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A Guide to the Most Important Music Periods in History

Do you have classical musicians for friends who go on and on about these classical periods? Are you not too sure about what they’re talking about and feeling left out? Do you want a quick crash course on these famous periods to impress your friends or just learn more? Look no further and read on for a condensed walk through music in time!

Medieval Period (c. 1150 - c. 1400)

Beginning around the fall of the Roman Empire in 476 AD, the medieval period progressed into the 6th century and lasted through the end of the 14th century (when it gave way to the Renaissance Period). One of the most prominent features of this period was its focus on the church. Medieval music included liturgical music (used for the church) and secular music.

Medieval music carried stark characteristics such as monophony, standardised rhythmic patterns and limited instrumental music. Furthermore, the foundation for the music notation and music theory practices that would shape Western music was laid and developed during this period. Before this introduction of music notation, songs and pieces were learned by ear since no song melodies were written out.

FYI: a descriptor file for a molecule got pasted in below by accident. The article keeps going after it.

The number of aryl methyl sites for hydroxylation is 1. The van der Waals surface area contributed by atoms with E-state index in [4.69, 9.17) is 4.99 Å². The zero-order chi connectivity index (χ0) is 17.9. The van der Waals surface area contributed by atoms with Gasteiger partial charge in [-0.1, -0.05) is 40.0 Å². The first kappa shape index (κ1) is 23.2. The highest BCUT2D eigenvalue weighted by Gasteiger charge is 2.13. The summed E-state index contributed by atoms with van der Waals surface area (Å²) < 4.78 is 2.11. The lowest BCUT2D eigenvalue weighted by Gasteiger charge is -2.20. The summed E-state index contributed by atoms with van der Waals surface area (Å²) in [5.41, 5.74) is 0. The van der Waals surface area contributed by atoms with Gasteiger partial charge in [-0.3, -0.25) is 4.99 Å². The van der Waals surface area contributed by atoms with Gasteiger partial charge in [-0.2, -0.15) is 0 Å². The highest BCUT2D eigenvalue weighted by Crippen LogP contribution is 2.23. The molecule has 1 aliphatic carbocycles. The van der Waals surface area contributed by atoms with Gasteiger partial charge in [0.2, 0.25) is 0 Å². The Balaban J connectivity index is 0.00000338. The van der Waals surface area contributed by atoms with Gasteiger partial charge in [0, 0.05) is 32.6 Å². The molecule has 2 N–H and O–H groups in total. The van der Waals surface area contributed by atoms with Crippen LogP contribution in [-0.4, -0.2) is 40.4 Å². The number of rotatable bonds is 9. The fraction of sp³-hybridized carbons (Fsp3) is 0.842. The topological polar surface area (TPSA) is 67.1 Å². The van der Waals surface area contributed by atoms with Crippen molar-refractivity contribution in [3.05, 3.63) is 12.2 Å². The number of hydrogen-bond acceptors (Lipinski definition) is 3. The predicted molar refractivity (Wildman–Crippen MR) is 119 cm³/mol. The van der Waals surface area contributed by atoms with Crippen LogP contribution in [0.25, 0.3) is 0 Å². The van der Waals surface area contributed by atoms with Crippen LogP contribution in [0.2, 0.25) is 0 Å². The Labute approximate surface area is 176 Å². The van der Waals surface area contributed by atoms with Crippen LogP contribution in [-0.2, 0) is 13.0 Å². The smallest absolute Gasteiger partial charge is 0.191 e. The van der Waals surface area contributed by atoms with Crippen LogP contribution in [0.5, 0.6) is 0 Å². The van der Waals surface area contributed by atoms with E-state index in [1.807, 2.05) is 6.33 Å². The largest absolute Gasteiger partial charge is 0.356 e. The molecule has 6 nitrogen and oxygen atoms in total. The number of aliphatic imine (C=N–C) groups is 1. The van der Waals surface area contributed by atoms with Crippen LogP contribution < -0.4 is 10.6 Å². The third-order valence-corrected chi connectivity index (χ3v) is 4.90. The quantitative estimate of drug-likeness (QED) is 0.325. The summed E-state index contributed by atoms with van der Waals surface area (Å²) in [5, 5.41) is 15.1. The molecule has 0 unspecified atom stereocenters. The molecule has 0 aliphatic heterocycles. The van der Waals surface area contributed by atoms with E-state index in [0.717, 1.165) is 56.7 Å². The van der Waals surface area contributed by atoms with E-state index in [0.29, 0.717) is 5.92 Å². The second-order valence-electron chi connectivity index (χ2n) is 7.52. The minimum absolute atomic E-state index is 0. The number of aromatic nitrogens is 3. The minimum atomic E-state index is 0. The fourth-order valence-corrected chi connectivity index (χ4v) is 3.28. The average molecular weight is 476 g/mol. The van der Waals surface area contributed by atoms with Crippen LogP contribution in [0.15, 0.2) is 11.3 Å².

While a majority of medieval music has not survived the test of time due to inconsistencies in music notation, the works of a few prominent composers have. These composers include Léonin, Pérotin, Hildegard von Bingen and Guillaume de Machaut.

Renaissance Period (c. 1400 - c. 1600)

During the Renaissance Period, music was increasingly freed from medieval constraints and there was a wider display of range, rhythm, harmony, form and notation. This was also when music became more used for personal expression.

A few of the most notable traits of Renaissance music were its polyphony, tonal music and increase in risk-taking (with the increased use of dissonance).

Although Renaissance music has not carried on to the present as much as music from the Classical and Romantic periods have, some of the composers from this era still remain highly influential. The works of Josquin des Prez, Carlo Gesualdo and Giovanni Pierluigi da Palestrina are still frequently used in today’s age.